In case you haven’t heard, we are right in the middle of my birthday week.
(That’s right. I am one of those adult women who demand an entire week. This is how you know I once worked in human resources.)
I share a birthday with Elvis Presley, David Bowie, and R. Kelly. Those are three musical prodigies. Three talented individuals who meet and exceed expectations in their industry. Three human beings who are flawed, decadent, and totally brilliant.
But one of them, R. Kelly, has a very troubled history.
Back in the day, R. Kelly was accused of rape and assault. You can read more about the allegations over here. Chicago prosecutors had a tough time building the case even though there is video footage depicting (what looks like) serious crimes. The prosecution avoided the issue of rape; they tried and failed to convict Mr. Kelly on the charge of possessing child pornography.
So gross and horrible, with or without a conviction.
The journalist who reported on the trial, Jim DeRogatis, was asked why the multiple allegations against Mr. Kelly weren’t pursued more vigorously. He responded, “The saddest fact I’ve learned is nobody matters less to our society than young black women. Nobody.”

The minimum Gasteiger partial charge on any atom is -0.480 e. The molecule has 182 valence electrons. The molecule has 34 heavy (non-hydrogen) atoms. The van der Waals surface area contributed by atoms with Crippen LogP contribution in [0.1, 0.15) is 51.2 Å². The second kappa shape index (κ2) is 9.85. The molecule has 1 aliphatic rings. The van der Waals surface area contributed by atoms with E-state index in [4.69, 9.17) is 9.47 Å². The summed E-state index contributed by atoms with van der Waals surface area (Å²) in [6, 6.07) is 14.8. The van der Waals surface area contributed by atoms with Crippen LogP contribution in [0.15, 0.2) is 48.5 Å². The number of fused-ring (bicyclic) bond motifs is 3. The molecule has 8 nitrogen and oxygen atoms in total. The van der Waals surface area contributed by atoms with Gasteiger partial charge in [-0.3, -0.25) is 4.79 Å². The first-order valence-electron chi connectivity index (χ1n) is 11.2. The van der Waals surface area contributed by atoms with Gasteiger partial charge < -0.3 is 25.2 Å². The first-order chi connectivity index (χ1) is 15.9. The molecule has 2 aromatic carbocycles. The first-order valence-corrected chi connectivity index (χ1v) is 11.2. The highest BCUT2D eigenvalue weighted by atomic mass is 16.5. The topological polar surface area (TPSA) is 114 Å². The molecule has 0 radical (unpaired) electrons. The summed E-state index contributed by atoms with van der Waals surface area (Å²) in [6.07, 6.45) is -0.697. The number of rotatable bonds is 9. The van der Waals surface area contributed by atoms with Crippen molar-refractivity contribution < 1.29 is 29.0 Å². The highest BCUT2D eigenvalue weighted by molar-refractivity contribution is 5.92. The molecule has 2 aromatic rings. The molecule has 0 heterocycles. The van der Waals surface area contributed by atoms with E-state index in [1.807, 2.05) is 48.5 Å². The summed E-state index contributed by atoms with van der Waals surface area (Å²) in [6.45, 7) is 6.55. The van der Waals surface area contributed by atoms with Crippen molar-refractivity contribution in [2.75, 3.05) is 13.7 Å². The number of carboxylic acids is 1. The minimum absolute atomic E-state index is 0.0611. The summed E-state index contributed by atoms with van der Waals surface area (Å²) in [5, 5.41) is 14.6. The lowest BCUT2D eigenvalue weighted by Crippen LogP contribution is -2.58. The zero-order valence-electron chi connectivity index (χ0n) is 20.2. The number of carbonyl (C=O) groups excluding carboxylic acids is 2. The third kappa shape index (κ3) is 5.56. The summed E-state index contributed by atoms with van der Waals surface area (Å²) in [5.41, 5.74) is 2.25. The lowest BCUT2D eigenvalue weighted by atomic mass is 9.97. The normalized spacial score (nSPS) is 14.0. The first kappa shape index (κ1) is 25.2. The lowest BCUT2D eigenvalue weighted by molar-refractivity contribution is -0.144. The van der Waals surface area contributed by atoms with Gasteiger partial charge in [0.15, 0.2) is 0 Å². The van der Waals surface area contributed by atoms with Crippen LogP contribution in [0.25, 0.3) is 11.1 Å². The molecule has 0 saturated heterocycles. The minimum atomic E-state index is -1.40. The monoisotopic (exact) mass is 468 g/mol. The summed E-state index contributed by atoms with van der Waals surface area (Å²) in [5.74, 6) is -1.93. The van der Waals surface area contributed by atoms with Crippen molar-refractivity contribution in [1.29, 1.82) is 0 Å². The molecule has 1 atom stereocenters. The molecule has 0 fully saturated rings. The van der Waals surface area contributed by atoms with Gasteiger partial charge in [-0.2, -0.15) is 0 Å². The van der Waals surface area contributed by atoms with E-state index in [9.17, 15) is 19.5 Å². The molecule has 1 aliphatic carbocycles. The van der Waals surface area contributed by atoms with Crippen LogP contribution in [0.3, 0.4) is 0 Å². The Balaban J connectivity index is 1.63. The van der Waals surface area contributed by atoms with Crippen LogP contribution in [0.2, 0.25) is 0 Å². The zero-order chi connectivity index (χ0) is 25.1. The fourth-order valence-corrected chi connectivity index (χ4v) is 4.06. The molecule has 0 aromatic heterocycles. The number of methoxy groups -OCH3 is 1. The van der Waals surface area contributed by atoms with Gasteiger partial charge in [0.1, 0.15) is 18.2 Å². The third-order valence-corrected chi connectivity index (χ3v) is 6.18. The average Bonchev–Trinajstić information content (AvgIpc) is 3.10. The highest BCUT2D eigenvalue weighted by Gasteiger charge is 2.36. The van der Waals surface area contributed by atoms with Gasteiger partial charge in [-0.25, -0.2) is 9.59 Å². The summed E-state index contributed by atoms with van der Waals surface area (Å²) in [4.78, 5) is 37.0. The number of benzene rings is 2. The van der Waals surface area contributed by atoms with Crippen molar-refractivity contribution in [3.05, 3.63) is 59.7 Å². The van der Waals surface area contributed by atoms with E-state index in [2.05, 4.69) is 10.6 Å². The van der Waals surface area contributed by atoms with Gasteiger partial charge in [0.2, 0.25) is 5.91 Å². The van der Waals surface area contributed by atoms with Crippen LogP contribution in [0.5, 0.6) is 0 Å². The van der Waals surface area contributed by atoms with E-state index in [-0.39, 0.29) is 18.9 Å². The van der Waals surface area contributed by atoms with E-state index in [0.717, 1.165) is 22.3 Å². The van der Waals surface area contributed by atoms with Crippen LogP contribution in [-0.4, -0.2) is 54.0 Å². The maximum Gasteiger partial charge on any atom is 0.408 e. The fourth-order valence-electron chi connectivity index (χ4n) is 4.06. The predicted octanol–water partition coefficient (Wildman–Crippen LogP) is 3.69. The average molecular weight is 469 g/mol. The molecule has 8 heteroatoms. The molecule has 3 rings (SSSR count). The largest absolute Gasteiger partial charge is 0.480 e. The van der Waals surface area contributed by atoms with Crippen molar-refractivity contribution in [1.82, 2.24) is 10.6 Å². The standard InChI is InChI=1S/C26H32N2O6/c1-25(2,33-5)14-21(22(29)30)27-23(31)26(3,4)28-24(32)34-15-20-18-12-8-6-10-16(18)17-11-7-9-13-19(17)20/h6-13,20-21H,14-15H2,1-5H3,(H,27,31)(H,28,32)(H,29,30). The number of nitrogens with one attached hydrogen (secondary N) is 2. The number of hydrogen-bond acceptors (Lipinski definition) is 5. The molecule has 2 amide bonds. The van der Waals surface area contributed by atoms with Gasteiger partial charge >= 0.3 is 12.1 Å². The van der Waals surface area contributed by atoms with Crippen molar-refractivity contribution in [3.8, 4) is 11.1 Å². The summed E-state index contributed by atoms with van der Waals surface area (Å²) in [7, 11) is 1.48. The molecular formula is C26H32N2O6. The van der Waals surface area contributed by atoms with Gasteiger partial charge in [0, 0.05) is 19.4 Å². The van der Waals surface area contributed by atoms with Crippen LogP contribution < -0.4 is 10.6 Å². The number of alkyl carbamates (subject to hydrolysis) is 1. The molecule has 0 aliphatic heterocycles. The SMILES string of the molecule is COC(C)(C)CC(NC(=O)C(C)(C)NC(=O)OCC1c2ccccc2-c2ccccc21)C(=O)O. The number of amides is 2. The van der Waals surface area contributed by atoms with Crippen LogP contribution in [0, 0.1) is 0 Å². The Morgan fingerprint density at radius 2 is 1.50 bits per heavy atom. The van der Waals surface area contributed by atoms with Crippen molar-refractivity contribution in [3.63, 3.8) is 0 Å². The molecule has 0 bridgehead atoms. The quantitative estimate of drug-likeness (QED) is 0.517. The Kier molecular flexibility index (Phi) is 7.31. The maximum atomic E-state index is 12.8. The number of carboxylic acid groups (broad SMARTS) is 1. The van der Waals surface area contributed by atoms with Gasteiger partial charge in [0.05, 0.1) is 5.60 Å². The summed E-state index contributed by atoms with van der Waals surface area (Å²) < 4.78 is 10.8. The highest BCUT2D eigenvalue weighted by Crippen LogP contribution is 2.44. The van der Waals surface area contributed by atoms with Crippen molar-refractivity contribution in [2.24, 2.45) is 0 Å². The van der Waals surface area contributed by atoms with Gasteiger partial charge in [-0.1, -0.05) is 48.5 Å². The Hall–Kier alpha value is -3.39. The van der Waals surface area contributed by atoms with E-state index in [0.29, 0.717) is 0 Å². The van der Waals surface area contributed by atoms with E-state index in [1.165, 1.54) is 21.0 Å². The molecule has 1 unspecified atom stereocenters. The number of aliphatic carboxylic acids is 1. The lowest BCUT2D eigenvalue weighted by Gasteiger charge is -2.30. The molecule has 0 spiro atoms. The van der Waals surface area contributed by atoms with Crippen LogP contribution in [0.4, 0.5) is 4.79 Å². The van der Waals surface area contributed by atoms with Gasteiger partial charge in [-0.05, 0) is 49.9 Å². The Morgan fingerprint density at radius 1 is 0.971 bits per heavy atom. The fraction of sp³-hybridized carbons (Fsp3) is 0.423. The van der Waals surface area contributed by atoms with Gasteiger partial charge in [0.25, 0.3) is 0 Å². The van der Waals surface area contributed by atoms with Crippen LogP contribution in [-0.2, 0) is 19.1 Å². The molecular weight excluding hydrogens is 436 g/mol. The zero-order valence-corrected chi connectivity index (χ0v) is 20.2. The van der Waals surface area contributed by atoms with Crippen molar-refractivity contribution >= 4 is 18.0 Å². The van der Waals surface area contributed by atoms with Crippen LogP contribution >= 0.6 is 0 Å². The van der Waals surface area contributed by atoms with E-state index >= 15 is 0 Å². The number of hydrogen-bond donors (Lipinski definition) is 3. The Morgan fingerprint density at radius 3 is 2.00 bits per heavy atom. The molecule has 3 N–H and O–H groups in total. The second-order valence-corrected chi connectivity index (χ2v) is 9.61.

Oh man. It’s a very sad story.
But it’s 2014 and Mr. Kelly is going through a bit of a career renaissance. He has appeared at concerts and festivals across America. He has a new album on the market. He recorded a duet with Lady Gaga; however, she re-recorded the song with Christina Aguilera in light of the recent discussion surrounding Mr. Kelly’s troubles.
Honestly, it doesn’t surprise me that R. Kelly’s career is on the upswing. Men like Roman Polanski and Woody Allen are allowed to be gross because they are branded as geniuses. Even Elvis, in all of his fat glory, died nothing more than a drug addict who liked to be with young girls throughout his entire life.
So you are a talented recruiter or HR professional. What would you do with someone who is brilliant, amazing, but flawed? For example, how do you manage the CEO who bullies his employees? What do you do with the sales representative who is making bank but is sexually harassing his coworkers? What do you do with the leading scientist at your company who receives a large grant from the federal government but suffers from alcoholism and chronic absenteeism?
As a human resources pro, I think these ethical questions are interesting. How much eccentricity are you willing to tolerate? When do you stop supporting a toxic employee? When do you decline to hire someone who could improve your organization’s profitability but would clash with the culture? When do you draw the line in the sand because enough is enough?
I want to know—what is your R. Kelly standard of behavior?
Laurie Ruettimann is a writer, speaker, and entrepreneur based in Raleigh, NC. She’s working on her next book about fixing work due out in 2020.